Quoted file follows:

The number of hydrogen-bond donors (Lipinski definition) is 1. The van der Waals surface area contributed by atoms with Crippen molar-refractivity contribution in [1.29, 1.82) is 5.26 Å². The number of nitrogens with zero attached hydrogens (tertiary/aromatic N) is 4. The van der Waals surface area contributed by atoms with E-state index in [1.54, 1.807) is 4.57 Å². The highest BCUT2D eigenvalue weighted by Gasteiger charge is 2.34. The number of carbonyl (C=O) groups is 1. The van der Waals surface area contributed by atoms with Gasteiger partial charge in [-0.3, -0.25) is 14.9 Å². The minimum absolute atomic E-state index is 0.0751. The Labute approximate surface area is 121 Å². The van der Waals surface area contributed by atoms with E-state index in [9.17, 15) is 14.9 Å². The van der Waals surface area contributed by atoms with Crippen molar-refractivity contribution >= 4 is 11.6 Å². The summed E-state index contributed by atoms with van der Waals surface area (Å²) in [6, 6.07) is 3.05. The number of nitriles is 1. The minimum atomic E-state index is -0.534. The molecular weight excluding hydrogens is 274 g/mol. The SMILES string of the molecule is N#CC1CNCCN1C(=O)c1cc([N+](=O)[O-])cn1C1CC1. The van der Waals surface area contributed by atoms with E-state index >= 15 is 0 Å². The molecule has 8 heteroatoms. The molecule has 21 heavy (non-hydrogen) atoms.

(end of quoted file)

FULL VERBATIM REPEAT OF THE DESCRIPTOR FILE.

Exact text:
The number of hydrogen-bond donors (Lipinski definition) is 1. The van der Waals surface area contributed by atoms with Crippen molar-refractivity contribution in [1.29, 1.82) is 5.26 Å². The number of nitrogens with zero attached hydrogens (tertiary/aromatic N) is 4. The van der Waals surface area contributed by atoms with E-state index in [1.54, 1.807) is 4.57 Å². The highest BCUT2D eigenvalue weighted by Gasteiger charge is 2.34. The number of carbonyl (C=O) groups is 1. The van der Waals surface area contributed by atoms with Gasteiger partial charge in [-0.3, -0.25) is 14.9 Å². The minimum absolute atomic E-state index is 0.0751. The Labute approximate surface area is 121 Å². The van der Waals surface area contributed by atoms with E-state index in [9.17, 15) is 14.9 Å². The van der Waals surface area contributed by atoms with Crippen molar-refractivity contribution >= 4 is 11.6 Å². The summed E-state index contributed by atoms with van der Waals surface area (Å²) in [6, 6.07) is 3.05. The number of nitriles is 1. The minimum atomic E-state index is -0.534. The molecular weight excluding hydrogens is 274 g/mol. The SMILES string of the molecule is N#CC1CNCCN1C(=O)c1cc([N+](=O)[O-])cn1C1CC1. The van der Waals surface area contributed by atoms with E-state index >= 15 is 0 Å². The molecule has 8 heteroatoms. The molecule has 21 heavy (non-hydrogen) atoms.